7.1/10
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179 user 130 critic

Pieces of April (2003)

PG-13 | | Comedy, Drama | 28 November 2003 (USA)
A wayward daughter invites her dying mother and the rest of her estranged family to her apartment for Thanksgiving dinner.

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ON DISC
Nominated for 1 Oscar. Another 15 wins & 21 nominations. See more awards »
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Cast

Cast overview, first billed only:
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Half Asleep Man
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Susan Bruce ...
Jamari Richardson ...
Boy on Bicycle
Leila Danette ...
Woman in Stairwell
Stephen Chen ...
Lee Loung Tan
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Storyline

In a very poor zone of New York, April Burns and her boyfriend, the Afro-American Bobby, are preparing to receive April's family for thanksgiving dinner. While Bobby tries to borrow a suit for himself, April realizes that her stove is broken. She tries desperately to find a neighbor that can let her cook the turkey, since she does not want to fail (again) with her family. Meanwhile, in a suburb of Pennsylvania, her dysfunctional family is preparing to travel to New York. While driving, the relationship between the Burns and their black-sheep April is disclosed through the conversations between her father Jim, her resented mother Joy, her brother, her sister and her grandmother. Written by Claudio Carvalho, Rio de Janeiro, Brazil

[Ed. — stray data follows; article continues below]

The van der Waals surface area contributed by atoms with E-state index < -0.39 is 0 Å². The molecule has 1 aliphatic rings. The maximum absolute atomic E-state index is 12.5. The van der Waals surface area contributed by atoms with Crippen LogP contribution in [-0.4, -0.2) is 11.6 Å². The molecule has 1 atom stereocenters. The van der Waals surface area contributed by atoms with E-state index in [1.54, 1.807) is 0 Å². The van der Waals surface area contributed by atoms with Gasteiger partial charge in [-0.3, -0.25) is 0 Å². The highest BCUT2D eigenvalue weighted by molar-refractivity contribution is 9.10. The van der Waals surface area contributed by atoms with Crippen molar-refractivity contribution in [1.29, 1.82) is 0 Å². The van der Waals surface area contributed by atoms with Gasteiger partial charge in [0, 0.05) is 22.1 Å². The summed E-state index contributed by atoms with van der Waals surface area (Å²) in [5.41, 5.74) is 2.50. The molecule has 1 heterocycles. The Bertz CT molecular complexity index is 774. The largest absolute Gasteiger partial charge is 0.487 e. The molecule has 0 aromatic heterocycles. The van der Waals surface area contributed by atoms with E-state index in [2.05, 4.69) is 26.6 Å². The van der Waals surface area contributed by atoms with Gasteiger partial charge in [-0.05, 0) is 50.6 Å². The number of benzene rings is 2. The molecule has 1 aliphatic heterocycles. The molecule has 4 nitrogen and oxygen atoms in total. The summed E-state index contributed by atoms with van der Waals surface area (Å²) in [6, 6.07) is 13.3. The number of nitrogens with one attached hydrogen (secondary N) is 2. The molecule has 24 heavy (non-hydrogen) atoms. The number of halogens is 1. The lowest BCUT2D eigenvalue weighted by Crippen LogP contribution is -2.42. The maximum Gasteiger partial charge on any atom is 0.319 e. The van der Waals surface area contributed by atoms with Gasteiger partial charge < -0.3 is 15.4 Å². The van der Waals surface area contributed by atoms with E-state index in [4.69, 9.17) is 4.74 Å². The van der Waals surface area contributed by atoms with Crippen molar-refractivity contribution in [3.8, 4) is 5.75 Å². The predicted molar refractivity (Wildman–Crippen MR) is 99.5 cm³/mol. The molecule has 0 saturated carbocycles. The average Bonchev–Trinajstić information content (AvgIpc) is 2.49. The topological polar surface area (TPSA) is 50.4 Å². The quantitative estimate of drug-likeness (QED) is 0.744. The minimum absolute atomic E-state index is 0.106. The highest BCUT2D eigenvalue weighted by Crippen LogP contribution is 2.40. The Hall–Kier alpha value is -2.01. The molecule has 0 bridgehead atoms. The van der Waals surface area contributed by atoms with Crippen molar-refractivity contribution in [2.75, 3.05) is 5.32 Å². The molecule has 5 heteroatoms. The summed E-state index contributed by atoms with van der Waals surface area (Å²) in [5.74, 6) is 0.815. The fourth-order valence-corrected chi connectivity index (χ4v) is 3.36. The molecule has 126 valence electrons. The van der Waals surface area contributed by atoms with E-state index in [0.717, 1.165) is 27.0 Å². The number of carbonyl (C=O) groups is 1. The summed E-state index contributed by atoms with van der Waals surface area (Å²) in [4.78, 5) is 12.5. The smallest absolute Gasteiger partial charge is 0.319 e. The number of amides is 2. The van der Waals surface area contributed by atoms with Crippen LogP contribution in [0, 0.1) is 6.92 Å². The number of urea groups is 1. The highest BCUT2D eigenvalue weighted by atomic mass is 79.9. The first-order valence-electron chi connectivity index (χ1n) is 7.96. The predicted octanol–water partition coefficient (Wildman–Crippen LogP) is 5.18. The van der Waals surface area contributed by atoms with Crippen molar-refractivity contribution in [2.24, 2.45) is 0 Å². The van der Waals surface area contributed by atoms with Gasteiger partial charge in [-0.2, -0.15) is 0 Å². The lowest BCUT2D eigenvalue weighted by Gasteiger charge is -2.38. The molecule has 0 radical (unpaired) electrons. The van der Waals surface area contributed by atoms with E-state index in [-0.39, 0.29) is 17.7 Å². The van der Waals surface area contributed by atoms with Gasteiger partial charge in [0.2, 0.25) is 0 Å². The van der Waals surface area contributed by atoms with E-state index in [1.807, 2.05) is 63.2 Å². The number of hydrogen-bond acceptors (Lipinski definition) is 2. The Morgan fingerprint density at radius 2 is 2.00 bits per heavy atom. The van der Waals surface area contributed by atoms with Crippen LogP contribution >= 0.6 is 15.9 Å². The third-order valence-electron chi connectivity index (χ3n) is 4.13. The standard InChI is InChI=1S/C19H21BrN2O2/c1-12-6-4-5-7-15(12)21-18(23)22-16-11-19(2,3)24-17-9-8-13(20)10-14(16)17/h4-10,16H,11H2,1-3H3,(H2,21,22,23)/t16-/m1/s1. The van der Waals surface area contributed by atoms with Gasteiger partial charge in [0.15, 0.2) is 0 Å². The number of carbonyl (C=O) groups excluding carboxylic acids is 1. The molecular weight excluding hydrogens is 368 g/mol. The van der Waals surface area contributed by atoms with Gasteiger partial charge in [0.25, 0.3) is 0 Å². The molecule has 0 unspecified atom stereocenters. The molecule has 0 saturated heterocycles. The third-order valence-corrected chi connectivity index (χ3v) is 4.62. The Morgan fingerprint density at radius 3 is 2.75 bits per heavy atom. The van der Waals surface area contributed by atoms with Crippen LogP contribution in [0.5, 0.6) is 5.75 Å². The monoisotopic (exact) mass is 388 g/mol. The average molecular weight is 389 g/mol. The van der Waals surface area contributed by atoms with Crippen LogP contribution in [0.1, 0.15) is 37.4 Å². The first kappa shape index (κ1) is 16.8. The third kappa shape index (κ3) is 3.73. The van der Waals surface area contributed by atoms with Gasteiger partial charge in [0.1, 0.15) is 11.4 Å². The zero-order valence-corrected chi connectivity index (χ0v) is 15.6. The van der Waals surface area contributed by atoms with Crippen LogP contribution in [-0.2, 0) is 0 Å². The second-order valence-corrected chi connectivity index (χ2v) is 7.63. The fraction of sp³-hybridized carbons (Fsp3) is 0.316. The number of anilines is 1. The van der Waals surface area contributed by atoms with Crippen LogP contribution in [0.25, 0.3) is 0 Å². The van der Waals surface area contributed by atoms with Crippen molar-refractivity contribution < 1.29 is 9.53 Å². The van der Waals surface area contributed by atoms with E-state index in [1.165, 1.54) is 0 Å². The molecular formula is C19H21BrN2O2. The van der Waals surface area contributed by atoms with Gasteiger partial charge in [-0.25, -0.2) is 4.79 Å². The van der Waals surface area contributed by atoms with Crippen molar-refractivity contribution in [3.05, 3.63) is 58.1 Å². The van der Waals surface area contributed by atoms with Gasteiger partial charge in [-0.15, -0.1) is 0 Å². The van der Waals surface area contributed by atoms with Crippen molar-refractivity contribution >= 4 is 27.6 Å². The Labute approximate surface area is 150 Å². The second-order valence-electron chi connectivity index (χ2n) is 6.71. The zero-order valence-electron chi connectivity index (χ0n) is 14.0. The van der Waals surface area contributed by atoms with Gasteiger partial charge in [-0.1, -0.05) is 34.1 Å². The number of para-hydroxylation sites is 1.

Plot Summary | Add Synopsis

Taglines:

She's the one in every family.

Genres:

Comedy | Drama

Motion Picture Rating (MPAA)

Rated PG-13 for language, sensuality, drug content and images of nudity | See all certifications »

Parents Guide:

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Details

Official Sites:

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Release Date:

28 November 2003 (USA)  »

Also Known As:

Pieces of April - Ein Tag mit April Burns  »

Filming Locations:

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Box Office

Budget:

$300,000 (estimated)

Opening Weekend USA:

$48,422, 19 October 2003, Limited Release

Gross USA:

$2,528,664

Cumulative Worldwide Gross:

$743,364
See more on IMDbPro »

Company Credits

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Technical Specs

Runtime:

Sound Mix:

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Aspect Ratio:

1.85 : 1
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Did You Know?

Trivia

The song that is sung by Beth in the car is Giuseppe Giordano's "Caro Mio Ben". See more »

Goofs

The camera Timmy is using is a modern Nikon autofocus SLR which has an electrically controlled self-timer that doesn't make any noise during operation. When April's mother, dad, grandmother and sister stop at the Christmas shop and at the very end of the movie the sound of an old manual self-timer is inserted in the sound track. See more »

Quotes

Bobby: You didn't even know my mother and I pity you for that.
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Crazy Credits